Wednesday, August 7, 2013

Minnesota is getting left behind in education reforms - latest passer is North Carolina.

A key next step in education reform is expanding school choice options for parents in the form of tax credits and/or scholarships funds.  Minnesota at one point was in the vanguard of education reform.  No longer the case.  The blob or education establishment has strengthened its grip on government run education.

The latest example of a state moving forward is North Carolina which recently established $4200 scholarships for low and middle income kids.  They also passed a number of other reforms designed to make education more accountable and responsible to taxpayers. 

  • Scholarships for children from low- and middle-income families. The Opportunity Scholarship Act will give students from low- and middle-income families and foster care the opportunity to receive $4,200 scholarships to attend private schools of their choice.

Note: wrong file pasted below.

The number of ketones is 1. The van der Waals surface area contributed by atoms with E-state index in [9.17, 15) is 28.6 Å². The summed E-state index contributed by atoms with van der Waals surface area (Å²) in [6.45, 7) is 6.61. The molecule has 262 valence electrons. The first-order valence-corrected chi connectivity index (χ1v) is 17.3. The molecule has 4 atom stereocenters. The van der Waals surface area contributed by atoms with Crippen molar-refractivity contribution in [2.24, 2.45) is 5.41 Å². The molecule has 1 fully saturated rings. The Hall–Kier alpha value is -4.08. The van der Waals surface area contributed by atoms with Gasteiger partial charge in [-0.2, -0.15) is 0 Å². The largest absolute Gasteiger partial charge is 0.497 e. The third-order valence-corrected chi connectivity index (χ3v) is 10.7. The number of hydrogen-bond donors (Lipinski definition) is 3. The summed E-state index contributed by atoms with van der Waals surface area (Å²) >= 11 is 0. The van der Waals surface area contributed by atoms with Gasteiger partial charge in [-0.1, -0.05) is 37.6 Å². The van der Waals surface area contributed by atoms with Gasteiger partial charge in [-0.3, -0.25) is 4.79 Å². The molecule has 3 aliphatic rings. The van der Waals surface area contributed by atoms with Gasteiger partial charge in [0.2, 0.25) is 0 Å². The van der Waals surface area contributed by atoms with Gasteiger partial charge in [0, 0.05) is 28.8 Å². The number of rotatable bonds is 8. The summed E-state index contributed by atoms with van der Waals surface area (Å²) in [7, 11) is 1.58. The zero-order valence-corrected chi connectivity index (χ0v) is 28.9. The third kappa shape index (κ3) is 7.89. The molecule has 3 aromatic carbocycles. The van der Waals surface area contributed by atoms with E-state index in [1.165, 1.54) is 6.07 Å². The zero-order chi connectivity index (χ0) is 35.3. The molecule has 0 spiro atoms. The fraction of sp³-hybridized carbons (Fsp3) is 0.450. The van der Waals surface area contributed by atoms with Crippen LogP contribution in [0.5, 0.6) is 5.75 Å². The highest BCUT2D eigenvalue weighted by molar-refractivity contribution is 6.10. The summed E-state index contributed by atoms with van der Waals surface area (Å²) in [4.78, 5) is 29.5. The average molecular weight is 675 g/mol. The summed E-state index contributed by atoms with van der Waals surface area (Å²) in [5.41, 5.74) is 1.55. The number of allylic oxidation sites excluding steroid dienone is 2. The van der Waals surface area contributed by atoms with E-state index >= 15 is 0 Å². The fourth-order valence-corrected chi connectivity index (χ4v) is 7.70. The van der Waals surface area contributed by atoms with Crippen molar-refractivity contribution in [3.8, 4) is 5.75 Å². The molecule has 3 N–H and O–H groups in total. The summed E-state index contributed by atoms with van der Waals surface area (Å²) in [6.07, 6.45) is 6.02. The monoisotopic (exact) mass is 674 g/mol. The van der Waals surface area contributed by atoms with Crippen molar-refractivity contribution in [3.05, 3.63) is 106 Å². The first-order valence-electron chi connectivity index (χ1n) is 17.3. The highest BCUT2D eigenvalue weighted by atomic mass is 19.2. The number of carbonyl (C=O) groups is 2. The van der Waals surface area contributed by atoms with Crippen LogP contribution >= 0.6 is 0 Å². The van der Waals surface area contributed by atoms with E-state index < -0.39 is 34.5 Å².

• A–F school grading. A transparent school grading formula on an A–F scale based on student achievement and growth will start the 2013–2014 school year. It will also grade high schools on graduation rates and enrollment in accelerated coursework.
  • Teacher contract and dismissal language. The budget replaces existing tenure rules with renewable two-year contracts. Top-performing teachers will be offered four-year contracts.
  • Phase-out of certain teacher salary supplements and move toward merit-based pay. Teachers and instructional personnel will no longer be paid based on paper credentials such as master’s degrees. The state will also move toward a merit-based teacher compensation plan, which will evaluate teachers based on student performance and growth.
  • Teach for America expansion. Additional funding will be given to Teach for America to expand the size and scope of the program. Total funding will be $6 million.

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